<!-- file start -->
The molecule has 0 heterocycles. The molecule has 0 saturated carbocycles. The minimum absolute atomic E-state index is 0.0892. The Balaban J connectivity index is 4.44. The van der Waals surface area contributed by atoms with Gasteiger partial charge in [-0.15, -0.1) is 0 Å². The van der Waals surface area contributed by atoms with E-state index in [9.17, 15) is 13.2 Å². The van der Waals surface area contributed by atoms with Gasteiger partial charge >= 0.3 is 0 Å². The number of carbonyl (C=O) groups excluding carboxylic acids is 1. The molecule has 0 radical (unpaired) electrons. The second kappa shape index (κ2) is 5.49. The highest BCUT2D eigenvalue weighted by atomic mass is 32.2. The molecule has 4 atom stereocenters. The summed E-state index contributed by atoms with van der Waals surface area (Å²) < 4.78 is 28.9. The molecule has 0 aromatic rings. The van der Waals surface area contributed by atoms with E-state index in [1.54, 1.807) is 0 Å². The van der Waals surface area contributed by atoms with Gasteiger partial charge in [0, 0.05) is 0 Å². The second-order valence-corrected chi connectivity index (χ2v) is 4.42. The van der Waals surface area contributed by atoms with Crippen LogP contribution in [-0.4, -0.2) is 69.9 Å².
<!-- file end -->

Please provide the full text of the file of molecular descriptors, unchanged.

The molecule has 0 heterocycles. The molecule has 0 saturated carbocycles. The minimum absolute atomic E-state index is 0.0892. The Balaban J connectivity index is 4.44. The van der Waals surface area contributed by atoms with Gasteiger partial charge in [-0.15, -0.1) is 0 Å². The van der Waals surface area contributed by atoms with E-state index in [9.17, 15) is 13.2 Å². The van der Waals surface area contributed by atoms with Gasteiger partial charge >= 0.3 is 0 Å². The number of carbonyl (C=O) groups excluding carboxylic acids is 1. The molecule has 0 radical (unpaired) electrons. The second kappa shape index (κ2) is 5.49. The highest BCUT2D eigenvalue weighted by atomic mass is 32.2. The molecule has 4 atom stereocenters. The summed E-state index contributed by atoms with van der Waals surface area (Å²) < 4.78 is 28.9. The molecule has 0 aromatic rings. The van der Waals surface area contributed by atoms with E-state index in [1.54, 1.807) is 0 Å². The van der Waals surface area contributed by atoms with Gasteiger partial charge in [0, 0.05) is 0 Å². The second-order valence-corrected chi connectivity index (χ2v) is 4.42. The van der Waals surface area contributed by atoms with Crippen LogP contribution in [-0.4, -0.2) is 69.9 Å².